Ignoring objections from within her own party, Gov. Jan Brewer late Wednesday called lawmakers back to the Capitol in a bid to force them to extend jobless benefits for thousands of long-term unemployed.

"It will bring in $3.5 million a week into the economy for a while, and lift everybody's boat,'' Brewer told Capitol Media Services of the plan she wants enacted. "The bottom line is, these people that are out of work need money to put food on the table and to pay their mortgage, their rent.''

The governor said the issue affects close to 45,000 Arizonans. That includes nearly 15,000 who already are have been out of work more than 79 weeks and are collecting federally funded "extended benefits,'' and another 30,000 who are unemployed and whose payments will end at 79 weeks without the change in the law if they don't get work by the end of the year.

The governor's call for lawmakers to come to Phoenix on Friday is politically risky, with no guarantee of success. Many members of the governor's own Republican Party are balking, even though the cash for the benefits would come entirely from the federal government.

"Every day we're reading how this (federal) debt continues to escalate,'' said House Speaker Andy Tobin, R-Paulden.

"The members are very anxious about borrowing,'' he continued. "And they don't believe that federal money is free.''

Sen. Frank Antenori, R-Tucson, echoed the sentiment.

"We're not taking federal money, we're taking Chinese money,'' he said, with that nation financing much of the United States deficit spending. "We're broke as a country, we're broke as a state, and we're spending money we don't have.''

Brewer said she shares the concern. But she said Arizona's economy, with its 9.3 percent jobless rate, needs the stimulation the federal dollars can provide.

Anyway, Brewer said, Arizona legislators need to recognize that if they turn away the federal money it will go to other states where lawmakers already have made the necessary changes in the law to keep extended benefits for residents of their states.

"So, you know, what are we going to do: cut off our nose to spite our face?'' she asked.

"We need to go in, and we need to go in quickly,'' the governor said. And she took a slap at those who are balking.

"This is where we need leadership,'' she said. "We need people willing to do what's right for Arizona at these terrible economic times.''

Time is running out: Without legislative action, this coming week will be the last week of eligibility for extended benefits.

Arizonans who lose work through no fault of their own are entitled to jobless benefits equal to one-half of what they are earning, with a cap of $240 a week, the second lowest in the country.

The first 26 weeks of benefits are paid for out of an account funded by insurance premiums paid by employers. Congress authorized an additional 53 week paid for by federal dollars.

What is at issue is an additional 20 weeks of benefits, also paid from federal funds, which are available for people in states where the current jobless rate is at least 10 percent higher than either of the last two years.

A decline in the state's jobless rate in April means Arizonans will no longer qualify.

Federal law, however, allows each state to alter the formula to allow it to compare the current jobless rate with any of the last three years. That one-word change would keep the benefits flowing.

Senate Majority Whip Steve Pierce, R-Prescott, said he and many Republicans believe, as a matter of principle, that providing benefits for nearly two years is wrong.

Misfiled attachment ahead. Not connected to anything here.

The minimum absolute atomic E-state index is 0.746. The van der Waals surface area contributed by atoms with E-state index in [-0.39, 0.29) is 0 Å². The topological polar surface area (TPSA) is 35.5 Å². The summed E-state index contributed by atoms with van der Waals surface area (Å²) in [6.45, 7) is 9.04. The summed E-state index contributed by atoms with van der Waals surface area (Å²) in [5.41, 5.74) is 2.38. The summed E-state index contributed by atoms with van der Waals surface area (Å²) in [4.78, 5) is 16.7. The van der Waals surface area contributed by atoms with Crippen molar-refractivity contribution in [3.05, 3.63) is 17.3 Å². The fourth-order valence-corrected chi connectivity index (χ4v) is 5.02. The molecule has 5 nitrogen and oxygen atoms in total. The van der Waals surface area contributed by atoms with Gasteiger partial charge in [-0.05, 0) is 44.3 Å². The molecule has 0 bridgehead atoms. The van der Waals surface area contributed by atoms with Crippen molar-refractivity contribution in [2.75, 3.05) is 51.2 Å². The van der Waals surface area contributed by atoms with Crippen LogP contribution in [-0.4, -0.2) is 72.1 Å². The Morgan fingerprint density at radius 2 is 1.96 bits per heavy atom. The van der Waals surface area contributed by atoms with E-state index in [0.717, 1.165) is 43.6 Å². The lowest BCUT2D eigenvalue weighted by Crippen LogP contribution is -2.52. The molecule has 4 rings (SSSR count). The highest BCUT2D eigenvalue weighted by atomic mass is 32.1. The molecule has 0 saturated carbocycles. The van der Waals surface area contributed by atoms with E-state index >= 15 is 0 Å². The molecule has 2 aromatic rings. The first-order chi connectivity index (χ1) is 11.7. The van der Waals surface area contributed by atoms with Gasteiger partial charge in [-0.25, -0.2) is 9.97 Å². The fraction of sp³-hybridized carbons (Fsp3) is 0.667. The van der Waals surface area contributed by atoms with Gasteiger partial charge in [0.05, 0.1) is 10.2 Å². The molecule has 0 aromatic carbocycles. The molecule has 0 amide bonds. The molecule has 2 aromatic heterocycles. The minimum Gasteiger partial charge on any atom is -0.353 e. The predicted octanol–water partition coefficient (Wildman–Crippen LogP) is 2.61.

Brewer is trying to make the deal more palatable to foes with a couple of sweeteners which would also be enacted during Friday's special session.

One would require that anyone getting federally extended benefits -- those out of work more than 79 weeks -- be required to actively look for work at least four days a week. That is twice as often as now required.

She also wants those in the same group to have to certify what federal law already requires: that they understand they have to accept any job offered, no matter how low the pay.

And, in a last-minute bid for GOP votes, she did agree to one more compromise: repeal a law which would otherwise mean an automatic hike in state unemployment insurance premiums when the federal jobless tax rate drops at the end of this month. That, too, is part of the agenda for Friday's session.

Brewer needs strong Republican support to get the extension: It takes a two-thirds vote of both the House and Senate to make the change effective immediately to keep the checks flowing.

And while Democrats are likely to support the extension, they control only 20 of the 60 House seats and just nine of 30 Senate slots.

Tobin said she could get that by simply agreeing to reconsider two measures she vetoed earlier this year.

One would provide sharp breaks in what owners of new or renovated commercial buildings have to pay in property taxes if the facilities are used to house companies that invest a certain amount of money and hire new workers.

Brewer said she was concerned about the cuts to local government revenue. More to the point, she said it was unfair, with "the potential to favor new businesses over those who've weathered the economic storms with us.''

Brewer was no more impressed with a measure designed to reduce the income taxes of the Apollo Group, parent company of the University of Phoenix.

The governor pointed out that she approved a package of tax cuts and incentives earlier this year designed to improve the state's business climate. She said if lawmakers have other ideas beyond that "it's something we can revisit'' next legislative session.

"But our priority right now is that we ensure that Arizona families in need receive this money,'' she said.

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